Q. Mr. White, you committed that bank robbery and knew it was a violation of the law to do so; isn't that true?

A. I did.

Q. And you committed that bank robbery because you needed the money; isn't that true?

A. Yes.

Q. Now, you have testified here on direct examine [sic] that you committed the bank robbery also to kind of tweak the federal government's nose; is that true?

A. That's correct.

Q. Was it to tweak the federal government's nose or was it to get money, which one?

A. Both.

Q. Both. Kind of figured you could pick up some money on the side and also get a slap at Uncle Sam?

A. Pick up money to survive.

* * * *

Q.... Now, you knew what you were doing that day was wrong, didn't you?

A. I knew that it's wrong in the Government's eyes.

Q. And that's why you took so much effort in concealing your identity and planning your escape; is that correct?

A. The purpose was to get money so I could survive, and the only way to do that was to insure [sic] the success of the robbery.

J.A. 245-47.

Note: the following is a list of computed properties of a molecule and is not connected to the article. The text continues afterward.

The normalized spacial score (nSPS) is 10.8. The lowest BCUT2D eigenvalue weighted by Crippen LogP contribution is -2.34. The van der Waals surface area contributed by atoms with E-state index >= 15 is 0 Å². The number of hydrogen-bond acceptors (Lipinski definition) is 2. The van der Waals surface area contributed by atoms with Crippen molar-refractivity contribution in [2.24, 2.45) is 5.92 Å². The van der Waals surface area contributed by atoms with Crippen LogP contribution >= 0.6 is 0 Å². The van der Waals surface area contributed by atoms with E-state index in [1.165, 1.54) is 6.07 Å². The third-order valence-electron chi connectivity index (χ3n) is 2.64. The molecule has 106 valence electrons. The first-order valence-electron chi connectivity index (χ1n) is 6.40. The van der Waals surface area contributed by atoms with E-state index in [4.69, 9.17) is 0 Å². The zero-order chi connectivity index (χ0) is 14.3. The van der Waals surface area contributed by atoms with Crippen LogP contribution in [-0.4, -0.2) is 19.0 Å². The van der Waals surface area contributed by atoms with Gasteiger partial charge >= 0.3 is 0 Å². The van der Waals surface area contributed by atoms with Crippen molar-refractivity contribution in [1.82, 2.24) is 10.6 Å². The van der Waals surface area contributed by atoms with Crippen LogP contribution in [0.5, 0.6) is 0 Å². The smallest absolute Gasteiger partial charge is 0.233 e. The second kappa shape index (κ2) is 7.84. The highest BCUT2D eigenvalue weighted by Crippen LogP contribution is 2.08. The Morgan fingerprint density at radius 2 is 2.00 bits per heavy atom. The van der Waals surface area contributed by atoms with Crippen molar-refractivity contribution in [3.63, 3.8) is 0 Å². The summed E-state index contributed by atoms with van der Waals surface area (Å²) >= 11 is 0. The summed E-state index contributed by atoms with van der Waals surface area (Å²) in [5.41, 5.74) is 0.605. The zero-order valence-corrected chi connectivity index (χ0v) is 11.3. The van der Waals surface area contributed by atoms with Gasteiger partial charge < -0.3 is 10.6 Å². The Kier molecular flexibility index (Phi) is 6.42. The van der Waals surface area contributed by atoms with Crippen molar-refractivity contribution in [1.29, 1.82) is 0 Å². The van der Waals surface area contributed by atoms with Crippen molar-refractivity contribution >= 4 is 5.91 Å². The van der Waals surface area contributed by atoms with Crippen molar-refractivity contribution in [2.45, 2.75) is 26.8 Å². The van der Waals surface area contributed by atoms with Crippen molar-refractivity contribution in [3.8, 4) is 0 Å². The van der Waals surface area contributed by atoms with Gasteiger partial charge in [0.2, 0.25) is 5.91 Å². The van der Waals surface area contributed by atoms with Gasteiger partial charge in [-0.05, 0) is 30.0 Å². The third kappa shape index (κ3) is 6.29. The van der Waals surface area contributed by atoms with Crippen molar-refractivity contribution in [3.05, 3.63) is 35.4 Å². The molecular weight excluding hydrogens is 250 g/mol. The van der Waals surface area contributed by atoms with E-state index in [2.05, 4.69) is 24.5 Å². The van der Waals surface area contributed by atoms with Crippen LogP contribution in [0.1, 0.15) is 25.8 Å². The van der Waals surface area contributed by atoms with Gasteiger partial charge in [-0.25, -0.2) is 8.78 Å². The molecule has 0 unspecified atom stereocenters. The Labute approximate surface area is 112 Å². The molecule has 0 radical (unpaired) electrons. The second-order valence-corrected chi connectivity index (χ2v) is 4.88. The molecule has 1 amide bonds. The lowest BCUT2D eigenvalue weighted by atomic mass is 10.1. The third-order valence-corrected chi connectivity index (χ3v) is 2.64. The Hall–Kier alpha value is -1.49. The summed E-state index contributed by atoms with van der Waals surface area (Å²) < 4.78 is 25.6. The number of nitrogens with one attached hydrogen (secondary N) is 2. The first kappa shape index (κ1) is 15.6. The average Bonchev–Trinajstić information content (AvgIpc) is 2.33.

White contends that "the sole direct evidence concerning [his] state of mind at the time of the offense was that he was not in his right mind." Appellant's Br. 18. White cites to the testimony of his girlfriend, who testified that she didn't "believe he was in his right mind. He had tunnel vision." J.A. 264. While White testified as to prior episodes of alleged mental problems and as to the potential of a family history of medical problems,3  none of this evidence tended to refute the government's showing that White was sane when he committed the crimes charged.

In short, viewing the evidence in the light most favorable to the government, there is sufficient evidence to support a conclusion that White was not insane when he committed the crimes at issue here.